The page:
The Audience Measurement Event is focused on the business value and actionability of understanding and translating consumer media consumption. The event features a robust agenda filled with real-world case-studies (from industry leaders including AT&T, Microsoft, Google, Procter & Gamble, Time Warner Cable, TiVO, Hearst Magazine, Turner Broadcasting and more! ) and new, never before seen content by visionary thinkers and future forward industry pioneers. The result is a more comprehensive view on creating your ideal media mix strategy. View the event preview now.

Keynotes include:

  • ‘ David Eagleman, Renowned Neuroscientist, Author, Incognito: The Secret Lives of the Brain
  • ‘ Deb Roy, Director, Cognitive Machines Group, MIT Media Labs, Co-Founder, Bluefin Labs
  • ‘ Kit Yarrow, Consumer Psychologist, Golden Gate University, Author, GenBuy
  • ‘ Michael Holmes, Director, Insight & Research, Ball State University Center for Media Design

Content Focus Areas:

  • ‘ Consumer Centric Approaches
  • ‘ Measurement & Advantage Analytics
  • ‘ Brand Engagement
  • ‘ Path to Purchase
  • ‘ Consumption & Multi-Tasking Patterns
  • ‘ Content vs. Monetization
  • ‘ Media Integration
  • ‘ Consumer Trends
  • ‘ The Future Media Landscape
  • ‘ Consumer Lifetime Value

We hope to see you among the most visionary thinkers, brand marketers and media powerhouses next May!

Decrease in Media Budgets

Advertising Age had this informative article about a study conducted by Advertising Perceptions, a market-research firm. According to the research study, media buyers are pessimistic about Broadcast TV, magazines, newspapers, radio, and outdoor, and have plans to decrease their advertising budgets for these mediums. Broadcast TV, and newspapers are the hardest hit, with 30% of the respondents citing a decrease in their expected spending over the next six months. On a positive note, online, cable TV, and mobile are not experiencing the same downturn. For online media spending, 72% of study participants are anticipating an increase in their spending, and for cable and mobile the percentages were 28% and 53% respectively. Audrey Siegel, a VP Director of Client Services for TargetCast, believes that, The decline indicates that marketers need their dollars to be flexible during times of economic uncertainty so they have the opportunity to pull back on spending if necessary. On a contradictory note, as reported in the NY Times in this article, Mr. Coen senior VP and forecasting director at Magna, is optimistic citing the Olympics, and the political campaign as a reason why advertising will not be as hard hit as the Advertising Age article suggests. Coen was quoted as saying, ‘It will get better in the second half of the year. I think the worst is over in terms of the slowdowns.’ In summary his belief is that while the economy has played a huge role in the hesitance of media buyers to spend their advertising budgets, the decrease may not be as noticeable while the Olympics, and Political campaign remain a hot topic in the media. His predictions also have him quoting that 2009 will be better than this year with advertising spending up 3.1%. It will be interesting to see which perception will prevail.

How Consumers Communicate Reviews of Products

As reported in this post from Church of the Customer Blog, BIGresearch conducted a study of close to 16,000 people regarding consumers use of online research to determine which products to buy. The results of the study, as shown below, indicate that adults who actively research online, are more likely to pass on the information that they have found.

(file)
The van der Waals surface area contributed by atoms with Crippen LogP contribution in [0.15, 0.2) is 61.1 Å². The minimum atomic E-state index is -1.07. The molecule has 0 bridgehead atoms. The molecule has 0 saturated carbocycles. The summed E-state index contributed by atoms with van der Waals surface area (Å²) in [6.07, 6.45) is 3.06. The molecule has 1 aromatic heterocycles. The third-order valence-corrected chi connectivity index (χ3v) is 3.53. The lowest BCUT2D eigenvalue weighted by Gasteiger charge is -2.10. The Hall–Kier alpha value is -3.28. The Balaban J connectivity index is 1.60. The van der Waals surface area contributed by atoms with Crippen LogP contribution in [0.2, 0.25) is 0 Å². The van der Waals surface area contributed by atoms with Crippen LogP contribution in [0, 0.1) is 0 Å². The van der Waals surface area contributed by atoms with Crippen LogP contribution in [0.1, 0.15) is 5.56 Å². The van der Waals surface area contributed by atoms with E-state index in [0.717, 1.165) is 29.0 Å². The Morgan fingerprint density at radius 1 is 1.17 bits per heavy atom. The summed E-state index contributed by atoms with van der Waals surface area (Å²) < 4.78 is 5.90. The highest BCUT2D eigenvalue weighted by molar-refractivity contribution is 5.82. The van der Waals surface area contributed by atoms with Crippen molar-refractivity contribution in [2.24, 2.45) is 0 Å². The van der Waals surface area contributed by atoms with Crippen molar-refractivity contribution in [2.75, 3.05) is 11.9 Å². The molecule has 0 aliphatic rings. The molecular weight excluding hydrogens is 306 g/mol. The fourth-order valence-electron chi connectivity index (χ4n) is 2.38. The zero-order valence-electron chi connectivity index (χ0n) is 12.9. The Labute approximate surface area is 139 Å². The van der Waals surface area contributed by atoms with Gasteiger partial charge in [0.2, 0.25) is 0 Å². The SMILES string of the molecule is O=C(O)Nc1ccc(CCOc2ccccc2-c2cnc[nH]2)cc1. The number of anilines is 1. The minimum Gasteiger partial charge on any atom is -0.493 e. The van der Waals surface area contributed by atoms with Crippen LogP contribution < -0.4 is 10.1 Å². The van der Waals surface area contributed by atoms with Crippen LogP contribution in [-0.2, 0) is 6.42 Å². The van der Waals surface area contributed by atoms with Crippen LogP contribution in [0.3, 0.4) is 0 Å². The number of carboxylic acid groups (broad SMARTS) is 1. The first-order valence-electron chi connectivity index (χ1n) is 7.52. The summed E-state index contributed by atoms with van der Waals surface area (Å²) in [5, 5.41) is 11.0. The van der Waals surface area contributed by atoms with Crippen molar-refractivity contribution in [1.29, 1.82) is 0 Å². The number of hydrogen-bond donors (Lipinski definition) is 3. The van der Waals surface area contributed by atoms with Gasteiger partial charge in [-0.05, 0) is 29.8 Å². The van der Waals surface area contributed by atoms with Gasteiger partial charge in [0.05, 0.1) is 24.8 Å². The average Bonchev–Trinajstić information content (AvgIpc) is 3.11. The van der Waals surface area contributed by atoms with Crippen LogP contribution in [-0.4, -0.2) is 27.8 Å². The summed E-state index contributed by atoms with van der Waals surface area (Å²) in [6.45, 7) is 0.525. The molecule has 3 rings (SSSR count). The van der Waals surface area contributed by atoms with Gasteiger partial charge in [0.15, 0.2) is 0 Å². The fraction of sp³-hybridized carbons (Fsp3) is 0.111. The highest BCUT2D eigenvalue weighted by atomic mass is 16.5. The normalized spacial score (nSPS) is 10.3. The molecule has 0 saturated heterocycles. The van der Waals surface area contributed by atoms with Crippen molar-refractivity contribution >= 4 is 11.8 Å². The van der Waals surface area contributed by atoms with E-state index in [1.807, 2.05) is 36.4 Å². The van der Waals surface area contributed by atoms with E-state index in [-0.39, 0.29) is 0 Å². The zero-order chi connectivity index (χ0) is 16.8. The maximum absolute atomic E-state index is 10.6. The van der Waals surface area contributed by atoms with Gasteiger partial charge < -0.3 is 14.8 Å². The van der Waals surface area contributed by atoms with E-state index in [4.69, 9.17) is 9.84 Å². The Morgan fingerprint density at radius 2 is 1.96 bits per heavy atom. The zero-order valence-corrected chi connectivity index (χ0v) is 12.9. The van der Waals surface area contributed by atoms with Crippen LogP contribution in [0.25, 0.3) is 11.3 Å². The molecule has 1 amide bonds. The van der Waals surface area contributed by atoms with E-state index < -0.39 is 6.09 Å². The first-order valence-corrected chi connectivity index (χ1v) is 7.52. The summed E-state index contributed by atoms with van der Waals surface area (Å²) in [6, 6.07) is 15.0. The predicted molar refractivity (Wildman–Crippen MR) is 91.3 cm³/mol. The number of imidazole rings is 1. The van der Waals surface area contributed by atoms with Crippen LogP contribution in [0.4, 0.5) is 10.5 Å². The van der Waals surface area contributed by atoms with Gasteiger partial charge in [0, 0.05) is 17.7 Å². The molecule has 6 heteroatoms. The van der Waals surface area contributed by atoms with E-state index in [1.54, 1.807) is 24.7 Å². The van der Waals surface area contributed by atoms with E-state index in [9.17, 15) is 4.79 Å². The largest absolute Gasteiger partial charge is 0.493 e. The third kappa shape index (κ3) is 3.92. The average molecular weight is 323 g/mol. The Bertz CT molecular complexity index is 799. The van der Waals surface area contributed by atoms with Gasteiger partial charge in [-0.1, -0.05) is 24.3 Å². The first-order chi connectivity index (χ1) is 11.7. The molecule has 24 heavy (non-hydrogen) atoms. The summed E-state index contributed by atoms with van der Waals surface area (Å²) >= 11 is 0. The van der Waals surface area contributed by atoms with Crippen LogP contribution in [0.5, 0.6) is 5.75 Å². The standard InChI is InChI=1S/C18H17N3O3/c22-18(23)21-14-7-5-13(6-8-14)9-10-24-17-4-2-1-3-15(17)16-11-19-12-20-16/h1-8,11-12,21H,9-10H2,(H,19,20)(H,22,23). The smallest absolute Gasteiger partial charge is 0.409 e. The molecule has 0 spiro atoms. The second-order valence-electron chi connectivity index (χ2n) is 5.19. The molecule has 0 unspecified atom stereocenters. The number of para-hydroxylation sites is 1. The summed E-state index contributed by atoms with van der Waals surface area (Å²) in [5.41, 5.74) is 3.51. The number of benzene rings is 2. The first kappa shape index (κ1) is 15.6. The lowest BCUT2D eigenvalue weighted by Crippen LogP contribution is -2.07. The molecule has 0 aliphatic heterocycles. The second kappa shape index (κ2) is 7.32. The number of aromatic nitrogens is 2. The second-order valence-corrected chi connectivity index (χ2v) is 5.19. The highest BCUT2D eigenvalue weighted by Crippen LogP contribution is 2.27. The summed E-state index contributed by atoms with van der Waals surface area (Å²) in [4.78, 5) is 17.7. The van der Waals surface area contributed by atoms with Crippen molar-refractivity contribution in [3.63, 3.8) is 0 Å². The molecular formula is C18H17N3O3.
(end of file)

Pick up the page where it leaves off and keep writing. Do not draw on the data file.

Active Online Researcher All adults
Regularly gives advice 47.0% 29.4%
Occasionally gives advice 49.8% 63.4%
Never gives advice 3.2% 7.2%

Source: BIGresearch, SIMM 11 (December 2007) The study also reported findings that a majority of individuals, 72.7%, communicated their findings face-to-face. Still many others, 63.2%, passed on information via e-mail, where as 11.8% talked using online communities, and 6.8% used blogging as a medium. These findings indicate that while forums, such as blogging and online communities are starting to become more and more relevant, especially in terms of research about products, a majority of individuals still see an importance in discussing product reviews in person. Brad Fay, study co-author of a Keller Fay study, which concurred with BIGresearch that 75% of individuals communicate product reviews face-to-face stated: “Apparently, the value of eye contact, voice and perhaps even non-verbal communication provides a boost to credibility and the likelihood that we’ll do something about what we’ve learned.”

The Teen Shopping Experience

An important factor to business success is how effective your communication is with your customers, and potential customers. The main point from this article on Customers Rock is that teens may very well be using other forms of media rather than the company website to learn about new products. This survey (conducted by Bizreport) tells us that most teens do their purchasing in stores, but where do they find out about all these cool new products. That’s right ladies and gentleman, the World Wide Web. This blogger’s son actually had a tough time viewing the iPod Touch demo on the company site, and that’s when he turned to YouTube instead. Marketers must first find out where teens are doing their research for products. Then they must assess whether the company website has easily accessible demos and videos, or if they should put together a YouTube video about the product in order to reach customers. What about existing customers? Well, a simple email campaign letting the customers know about their new products would make any teen feel special. The way in which we reach teens is constantly changing. The simple truth here is that teens are finding information for products on the net, so we must learn to adapt to these changing times in order to effectively communicate on their level.